Clean Car Hype and the LA Auto Show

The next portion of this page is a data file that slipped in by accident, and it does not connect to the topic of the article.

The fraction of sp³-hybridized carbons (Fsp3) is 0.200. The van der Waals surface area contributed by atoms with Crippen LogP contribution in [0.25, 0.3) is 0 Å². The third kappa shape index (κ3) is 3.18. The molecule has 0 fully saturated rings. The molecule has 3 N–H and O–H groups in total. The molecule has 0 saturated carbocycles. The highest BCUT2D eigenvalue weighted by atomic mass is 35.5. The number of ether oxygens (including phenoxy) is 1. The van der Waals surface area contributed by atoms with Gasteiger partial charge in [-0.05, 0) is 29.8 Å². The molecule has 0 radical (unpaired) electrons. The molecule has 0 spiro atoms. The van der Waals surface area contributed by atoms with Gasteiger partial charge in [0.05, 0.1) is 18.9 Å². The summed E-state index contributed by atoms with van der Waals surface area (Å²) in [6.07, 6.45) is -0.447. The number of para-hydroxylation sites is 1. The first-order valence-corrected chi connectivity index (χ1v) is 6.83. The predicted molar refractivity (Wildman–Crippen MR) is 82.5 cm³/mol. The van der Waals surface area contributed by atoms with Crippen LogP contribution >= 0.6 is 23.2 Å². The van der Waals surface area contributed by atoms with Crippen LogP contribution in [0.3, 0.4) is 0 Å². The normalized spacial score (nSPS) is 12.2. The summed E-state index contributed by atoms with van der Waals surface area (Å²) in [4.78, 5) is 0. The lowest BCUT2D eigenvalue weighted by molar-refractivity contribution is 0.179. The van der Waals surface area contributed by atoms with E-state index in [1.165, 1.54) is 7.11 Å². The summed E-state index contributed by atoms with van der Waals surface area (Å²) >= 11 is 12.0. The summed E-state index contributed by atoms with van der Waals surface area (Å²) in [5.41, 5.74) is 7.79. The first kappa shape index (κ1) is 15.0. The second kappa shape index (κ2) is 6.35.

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I’ve written a fair bit about cars in the last little while, but a couple of important automotive-related news hit the wire again today ahead of the LA Auto Show’s opening on Friday. Firstly, following Ford’s hybrid vehicle announcement, GM’s CEO Rick Wagoner announced today that his company was going ahead with plans to roll out a plug-in hybrid SUV based on its existing Saturn Vue hybrid model. A plug-in version of the Vue would be about 45% more fuel efficient than an equal-sized truck with similar characteristics. Like Ford (NYSE:F), General Motors (NYSE:GM) has been rapidly loosing market share over the past 2 years to competitors with a more expansive offering of fuel efficient models, chief among them Toyota (NYSE:TM). While GM’s share price has rebounded nicely from the low it hit in January 2006, there is no doubt that the company’s future is still uncertain. So should investors pay any attention to this? Beyond goodwill considerations, probably not. For one thing, battery technology is not advanced enough to allow anyone to bring a competitively-priced plug-in hybrid to market any time soon. When discussing a time line for rolling this thing out, Wagoner spoke of “years��?, which is essentially the same kind of time frame the company has given itself to begin mass producing hydrogen fuel cell vehicles. Second, clean powertrain is hot, everybody’s talking about it in LA this week, and GM didn’t want to be left out of the enviro party. This is, after all, California, and all things green have been very popular there of late. My own guess (and I admit I’m no car industry expert); both GM and Ford still very much see SUVs and other types of trucks as their #1 strategic choice for generating sales, and we are not about to see some massive corporate repositioning in favor of small and/or clean cars. And here’s why. The second piece of news I wanted to discuss today is the release of the 2007 Gasoline and the American People report by Cambridge Energy Research Associates (CERA). What are CERA’s main findings? Well, as you would expect, the high price of oil has made a dent in gasoline demand in the US, which went from an annual average growth rate of 1.6% between 1990 and 2004 to a measly 0.3% in 2005, and 1% in 2006. How have sales of SUVs, minivans and light trucks been impacted? They declined for the 1st time since 1990 in 2005, and declined some more in 2006. What’s more, the report tells us, people still buying SUVs tend to favor the smaller, more fuel-efficient models within that category. Now let me qualify this, and come back to GM and Ford. The share of SUVs to total car purchases reached an all-time high in 2004 at 56%. It then declined to just under 55% in 2005 and 53% in 2006 to date. In comparison, purchases of hybrids represent only about 1.4% of all new car sales in 2006 so far. I’ll let you do the math here, but it would take very healthy growth sustained over an appreciable period of time for hybrids to even begin to catch up to SUVs. What do I think GM and Ford are thinking? Americans still very much like big trucks, and 53% is high enough to justify a healthy dose of strategic focus on the SUV segment. The price of oil? It’ll come down. Demand for SUVs has shown some elasticity and that’s also true on the upside, so when gas prices soften for a good period of time sales will bounce right back. Is that sound strategic thinking? That depends on whether you sit on the bull or the bear side of the energy price debate. I’m personally secularly bullish on fuel efficiency and clean cars, especially with all that lies on the regulatory horizon for the US auto industry. All else equal, Toyota over GM? Any day of the week! (DISCLOSURE: We do not have any position or financial interest in any of the companies mentioned in this article)


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